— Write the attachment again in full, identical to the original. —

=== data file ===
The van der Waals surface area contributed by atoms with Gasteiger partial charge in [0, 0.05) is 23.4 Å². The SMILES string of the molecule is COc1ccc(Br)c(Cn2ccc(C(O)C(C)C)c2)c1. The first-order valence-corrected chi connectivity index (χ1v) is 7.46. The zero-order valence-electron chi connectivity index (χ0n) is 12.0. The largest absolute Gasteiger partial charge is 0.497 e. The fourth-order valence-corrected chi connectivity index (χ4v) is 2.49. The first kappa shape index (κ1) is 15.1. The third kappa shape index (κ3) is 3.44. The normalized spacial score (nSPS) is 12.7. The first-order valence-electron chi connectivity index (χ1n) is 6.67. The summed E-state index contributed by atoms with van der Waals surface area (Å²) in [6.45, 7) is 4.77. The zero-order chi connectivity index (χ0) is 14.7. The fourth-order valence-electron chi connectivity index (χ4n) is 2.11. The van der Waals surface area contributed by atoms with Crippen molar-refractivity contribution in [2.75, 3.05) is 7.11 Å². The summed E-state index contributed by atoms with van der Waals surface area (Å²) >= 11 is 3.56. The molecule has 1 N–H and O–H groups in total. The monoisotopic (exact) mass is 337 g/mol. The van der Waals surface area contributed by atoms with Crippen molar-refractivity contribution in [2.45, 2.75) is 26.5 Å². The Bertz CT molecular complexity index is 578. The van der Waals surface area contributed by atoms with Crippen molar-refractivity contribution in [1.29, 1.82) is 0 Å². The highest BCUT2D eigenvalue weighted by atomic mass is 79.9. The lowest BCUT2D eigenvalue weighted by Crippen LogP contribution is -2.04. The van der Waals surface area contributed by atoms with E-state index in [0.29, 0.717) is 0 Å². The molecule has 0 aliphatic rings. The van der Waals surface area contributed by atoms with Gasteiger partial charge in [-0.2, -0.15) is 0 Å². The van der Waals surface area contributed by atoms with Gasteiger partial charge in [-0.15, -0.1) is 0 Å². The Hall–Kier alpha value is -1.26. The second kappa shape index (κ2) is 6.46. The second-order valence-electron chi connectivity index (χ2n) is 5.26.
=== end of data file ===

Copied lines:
The van der Waals surface area contributed by atoms with Gasteiger partial charge in [0, 0.05) is 23.4 Å². The SMILES string of the molecule is COc1ccc(Br)c(Cn2ccc(C(O)C(C)C)c2)c1. The first-order valence-corrected chi connectivity index (χ1v) is 7.46. The zero-order valence-electron chi connectivity index (χ0n) is 12.0. The largest absolute Gasteiger partial charge is 0.497 e. The fourth-order valence-corrected chi connectivity index (χ4v) is 2.49. The first kappa shape index (κ1) is 15.1. The third kappa shape index (κ3) is 3.44. The normalized spacial score (nSPS) is 12.7. The first-order valence-electron chi connectivity index (χ1n) is 6.67. The summed E-state index contributed by atoms with van der Waals surface area (Å²) in [6.45, 7) is 4.77. The zero-order chi connectivity index (χ0) is 14.7. The fourth-order valence-electron chi connectivity index (χ4n) is 2.11. The van der Waals surface area contributed by atoms with Crippen molar-refractivity contribution in [2.75, 3.05) is 7.11 Å². The summed E-state index contributed by atoms with van der Waals surface area (Å²) >= 11 is 3.56. The molecule has 1 N–H and O–H groups in total. The monoisotopic (exact) mass is 337 g/mol. The van der Waals surface area contributed by atoms with Crippen molar-refractivity contribution in [2.45, 2.75) is 26.5 Å². The Bertz CT molecular complexity index is 578. The van der Waals surface area contributed by atoms with Crippen molar-refractivity contribution in [1.29, 1.82) is 0 Å². The highest BCUT2D eigenvalue weighted by atomic mass is 79.9. The lowest BCUT2D eigenvalue weighted by Crippen LogP contribution is -2.04. The van der Waals surface area contributed by atoms with E-state index in [0.29, 0.717) is 0 Å². The molecule has 0 aliphatic rings. The van der Waals surface area contributed by atoms with Gasteiger partial charge in [-0.2, -0.15) is 0 Å². The van der Waals surface area contributed by atoms with Gasteiger partial charge in [-0.15, -0.1) is 0 Å². The Hall–Kier alpha value is -1.26. The second kappa shape index (κ2) is 6.46. The second-order valence-electron chi connectivity index (χ2n) is 5.26.